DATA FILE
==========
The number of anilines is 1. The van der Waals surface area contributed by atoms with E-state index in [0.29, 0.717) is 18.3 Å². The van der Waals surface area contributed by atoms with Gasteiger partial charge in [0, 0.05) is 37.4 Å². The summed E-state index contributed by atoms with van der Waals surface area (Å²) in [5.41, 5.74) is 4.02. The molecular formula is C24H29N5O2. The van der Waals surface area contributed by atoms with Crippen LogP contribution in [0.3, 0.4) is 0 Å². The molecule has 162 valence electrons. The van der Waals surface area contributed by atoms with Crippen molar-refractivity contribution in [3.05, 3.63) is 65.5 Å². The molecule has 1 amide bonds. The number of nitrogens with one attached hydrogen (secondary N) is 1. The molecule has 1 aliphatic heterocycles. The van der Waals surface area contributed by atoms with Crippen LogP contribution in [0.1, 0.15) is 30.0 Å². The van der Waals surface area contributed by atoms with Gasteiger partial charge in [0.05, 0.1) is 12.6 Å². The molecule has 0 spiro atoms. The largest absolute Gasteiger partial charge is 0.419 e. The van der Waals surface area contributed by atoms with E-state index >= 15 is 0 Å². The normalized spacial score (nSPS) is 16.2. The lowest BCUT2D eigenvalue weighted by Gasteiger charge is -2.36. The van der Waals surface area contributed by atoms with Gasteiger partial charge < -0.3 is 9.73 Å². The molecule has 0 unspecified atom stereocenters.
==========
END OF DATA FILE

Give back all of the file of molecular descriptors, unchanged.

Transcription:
The number of anilines is 1. The van der Waals surface area contributed by atoms with E-state index in [0.29, 0.717) is 18.3 Å². The van der Waals surface area contributed by atoms with Gasteiger partial charge in [0, 0.05) is 37.4 Å². The summed E-state index contributed by atoms with van der Waals surface area (Å²) in [5.41, 5.74) is 4.02. The molecular formula is C24H29N5O2. The van der Waals surface area contributed by atoms with Crippen LogP contribution in [0.3, 0.4) is 0 Å². The molecule has 162 valence electrons. The van der Waals surface area contributed by atoms with Crippen molar-refractivity contribution in [3.05, 3.63) is 65.5 Å². The molecule has 1 amide bonds. The number of nitrogens with one attached hydrogen (secondary N) is 1. The molecule has 1 aliphatic heterocycles. The van der Waals surface area contributed by atoms with Crippen LogP contribution in [0.1, 0.15) is 30.0 Å². The van der Waals surface area contributed by atoms with Gasteiger partial charge in [0.05, 0.1) is 12.6 Å². The molecule has 0 spiro atoms. The largest absolute Gasteiger partial charge is 0.419 e. The van der Waals surface area contributed by atoms with E-state index >= 15 is 0 Å². The normalized spacial score (nSPS) is 16.2. The lowest BCUT2D eigenvalue weighted by Gasteiger charge is -2.36. The van der Waals surface area contributed by atoms with Gasteiger partial charge < -0.3 is 9.73 Å². The molecule has 0 unspecified atom stereocenters.